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All RI Adults Will Be Eligible for Vaccine Appointments Next Month: A summary of the governor’s weekly COVID briefing

All Rhode Island adults ages 16 and up will be eligible for vaccination appointments starting April 19, Governor Dan McKee announced today in a weekly briefing with the press. This announcement comes days after state leaders were ratcheting down expectations of hitting an ambitious May 1 eligibility goal set by President Joe Biden. The vaccine supply Rhode Island receives each week will be dramatically increasing, according to the federal government. The governor and DoH director Dr. Alexander-Scott will put in requests for the state to receive an additional allocation of 50,000 per week to meet the president’s goal. 

“We have high confidence in that April 19 date,” said Tom McCarthy, executive director of COVID Response.

Currently the state receives approximately 48,000 doses weekly, with shipments arriving on Mondays and Tuesdays. McCarthy stated that some weeks most of the doses go toward the second shots people need to be fully vaccinated, acknowledging that this method slows down new people getting their first dose. DoH reports the state is doing well in national rankings for vaccinations. Twelve percent of Rhode Islanders are fully vaccinated as of this morning. The state is in the top five states nationwide for number of first doses administered, on par with Connecticut and ahead of Massachusetts. The state is expected to receive more than 55,000 doses starting next week, with large supply increases from the Johnson & Johnson manufactured vaccine.

State leaders say they are working to increase capacity. As of this week, the state has the capacity to administer 100,000 shots per week, working toward a stretch goal of 160,000 shots per week by the end of March. Last week, the state expanded the vaccination pool to two new groups, people age 60-64 and age 16 and up with qualifying underlying health conditions; this translates into approximately 160,000 Rhode Islanders. When state appointments opened last week, the state’s scheduling website, vaccinateri.org, was overwhelmed leaving many unable to get appointments. McCarthy today pledged they were working to improve the state’s scheduling process. Starting tomorrow at 5pm, 3,250 new appointments will be released on the state’s website.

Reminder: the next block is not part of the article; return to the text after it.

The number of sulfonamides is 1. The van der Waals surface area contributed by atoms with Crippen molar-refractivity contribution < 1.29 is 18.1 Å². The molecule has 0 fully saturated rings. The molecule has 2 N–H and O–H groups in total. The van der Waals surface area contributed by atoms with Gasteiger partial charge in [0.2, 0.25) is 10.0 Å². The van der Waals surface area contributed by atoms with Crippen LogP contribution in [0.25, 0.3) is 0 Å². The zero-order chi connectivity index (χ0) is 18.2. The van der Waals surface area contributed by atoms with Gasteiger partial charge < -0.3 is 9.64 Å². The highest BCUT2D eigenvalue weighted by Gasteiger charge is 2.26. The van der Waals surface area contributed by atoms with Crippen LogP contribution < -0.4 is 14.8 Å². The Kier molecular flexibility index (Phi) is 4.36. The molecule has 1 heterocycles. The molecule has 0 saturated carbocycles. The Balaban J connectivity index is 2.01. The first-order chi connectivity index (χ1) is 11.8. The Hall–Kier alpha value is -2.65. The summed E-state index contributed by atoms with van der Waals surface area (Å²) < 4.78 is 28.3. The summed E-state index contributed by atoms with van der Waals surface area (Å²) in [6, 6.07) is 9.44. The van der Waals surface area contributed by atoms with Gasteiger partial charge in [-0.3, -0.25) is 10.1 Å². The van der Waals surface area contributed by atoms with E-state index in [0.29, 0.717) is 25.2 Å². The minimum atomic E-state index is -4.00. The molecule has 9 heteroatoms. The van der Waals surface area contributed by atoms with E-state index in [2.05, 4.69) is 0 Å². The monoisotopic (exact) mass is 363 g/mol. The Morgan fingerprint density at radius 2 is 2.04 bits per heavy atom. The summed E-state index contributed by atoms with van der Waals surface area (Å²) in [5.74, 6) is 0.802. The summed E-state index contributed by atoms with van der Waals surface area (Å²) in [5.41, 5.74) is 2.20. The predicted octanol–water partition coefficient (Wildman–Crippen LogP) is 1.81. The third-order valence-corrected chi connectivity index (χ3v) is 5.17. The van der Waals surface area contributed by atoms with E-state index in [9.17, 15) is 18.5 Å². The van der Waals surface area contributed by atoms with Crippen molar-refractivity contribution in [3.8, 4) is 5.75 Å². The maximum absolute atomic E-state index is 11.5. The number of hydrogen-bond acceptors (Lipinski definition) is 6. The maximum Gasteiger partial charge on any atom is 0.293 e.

Dr. Alexander-Scott said today that COVID case data in RI “appears to have plateaued.” Percent positive in COVID tests hovers around 2%, with new cases remaining flat. Week to week hospitalizations saw a slight bump from 118 last week to 135 this week. The DoH reports 360 new cases since yesterday with 125 people currently hospitalized due to the virus. Of those, 17 are in the ICU and 13 are on ventilators. There have been 6 new confirmed fatalities since yesterday, bringing statewide fatalities from coronavirus to 2,594 since the start of the pandemic.

The DoH is keeping an eye on the new variants as well; it’s slowly seeing more cases of the B.1.1.7 variant, commonly known as the “U.K. variant.” Out of 85 specimens sequenced recently, 12 cases were the U.K. variant. The variant is known for being extraordinarily more contagious than the common coronavirus variant. State leaders are working with the CDC and local health experts to come up with a streamlined sequencing process to detect new strains as they arise.

“There will be music in Newport this summer,” said Gov. McKee today. Last week’s announced restriction relaxations take effect tomorrow, but state leaders are already considering plans to allow large events to happen again in Rhode Island during the summer, including the Newport Jazz and Folk Fests. Events would not look like they did in prior years; events need approval from the Department of Business Regulation, and event planners needing to consult with the DoH to ensure safety. Between May 1 and July 15, the state is considering allowing events larger than 500 people to happen, capped at 1,000. Events bigger than 1,000 people would be allowed after July 15. Commerce Sec. Stefan Pryor promised more guidance to come in future weeks and months. State leaders advised event planners wanting to host events larger 500 people to approach DBR and get that process started now.

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